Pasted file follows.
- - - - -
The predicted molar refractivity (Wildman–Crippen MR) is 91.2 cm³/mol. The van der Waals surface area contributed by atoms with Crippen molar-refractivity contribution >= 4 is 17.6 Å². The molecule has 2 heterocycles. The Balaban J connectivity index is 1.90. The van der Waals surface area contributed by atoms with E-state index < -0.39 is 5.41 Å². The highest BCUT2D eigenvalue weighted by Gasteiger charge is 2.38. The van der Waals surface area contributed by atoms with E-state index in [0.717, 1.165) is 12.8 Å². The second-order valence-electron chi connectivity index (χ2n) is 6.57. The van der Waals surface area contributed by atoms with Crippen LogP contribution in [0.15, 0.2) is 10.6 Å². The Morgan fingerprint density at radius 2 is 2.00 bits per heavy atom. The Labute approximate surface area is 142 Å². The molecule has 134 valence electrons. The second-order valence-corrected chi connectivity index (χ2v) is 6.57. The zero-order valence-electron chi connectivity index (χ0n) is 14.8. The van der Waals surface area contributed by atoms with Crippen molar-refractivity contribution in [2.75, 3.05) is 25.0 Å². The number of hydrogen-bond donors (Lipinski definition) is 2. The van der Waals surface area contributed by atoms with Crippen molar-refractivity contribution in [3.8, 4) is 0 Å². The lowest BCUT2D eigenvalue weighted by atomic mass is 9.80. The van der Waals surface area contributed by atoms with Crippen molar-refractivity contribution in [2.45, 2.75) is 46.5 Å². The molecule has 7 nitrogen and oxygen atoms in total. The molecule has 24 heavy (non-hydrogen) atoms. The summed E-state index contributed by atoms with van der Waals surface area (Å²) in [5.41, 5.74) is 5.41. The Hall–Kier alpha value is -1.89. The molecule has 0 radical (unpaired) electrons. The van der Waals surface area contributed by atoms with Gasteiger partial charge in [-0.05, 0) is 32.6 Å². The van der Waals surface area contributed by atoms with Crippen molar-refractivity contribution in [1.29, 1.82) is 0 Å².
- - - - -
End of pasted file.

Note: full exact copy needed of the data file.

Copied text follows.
The predicted molar refractivity (Wildman–Crippen MR) is 91.2 cm³/mol. The van der Waals surface area contributed by atoms with Crippen molar-refractivity contribution >= 4 is 17.6 Å². The molecule has 2 heterocycles. The Balaban J connectivity index is 1.90. The van der Waals surface area contributed by atoms with E-state index < -0.39 is 5.41 Å². The highest BCUT2D eigenvalue weighted by Gasteiger charge is 2.38. The van der Waals surface area contributed by atoms with E-state index in [0.717, 1.165) is 12.8 Å². The second-order valence-electron chi connectivity index (χ2n) is 6.57. The van der Waals surface area contributed by atoms with Crippen LogP contribution in [0.15, 0.2) is 10.6 Å². The Morgan fingerprint density at radius 2 is 2.00 bits per heavy atom. The Labute approximate surface area is 142 Å². The molecule has 134 valence electrons. The second-order valence-corrected chi connectivity index (χ2v) is 6.57. The zero-order valence-electron chi connectivity index (χ0n) is 14.8. The van der Waals surface area contributed by atoms with Crippen molar-refractivity contribution in [2.75, 3.05) is 25.0 Å². The number of hydrogen-bond donors (Lipinski definition) is 2. The van der Waals surface area contributed by atoms with Crippen molar-refractivity contribution in [3.8, 4) is 0 Å². The lowest BCUT2D eigenvalue weighted by atomic mass is 9.80. The van der Waals surface area contributed by atoms with Crippen molar-refractivity contribution in [2.45, 2.75) is 46.5 Å². The molecule has 7 nitrogen and oxygen atoms in total. The molecule has 24 heavy (non-hydrogen) atoms. The summed E-state index contributed by atoms with van der Waals surface area (Å²) in [5.41, 5.74) is 5.41. The Hall–Kier alpha value is -1.89. The molecule has 0 radical (unpaired) electrons. The van der Waals surface area contributed by atoms with Gasteiger partial charge in [-0.05, 0) is 32.6 Å². The van der Waals surface area contributed by atoms with Crippen molar-refractivity contribution in [1.29, 1.82) is 0 Å².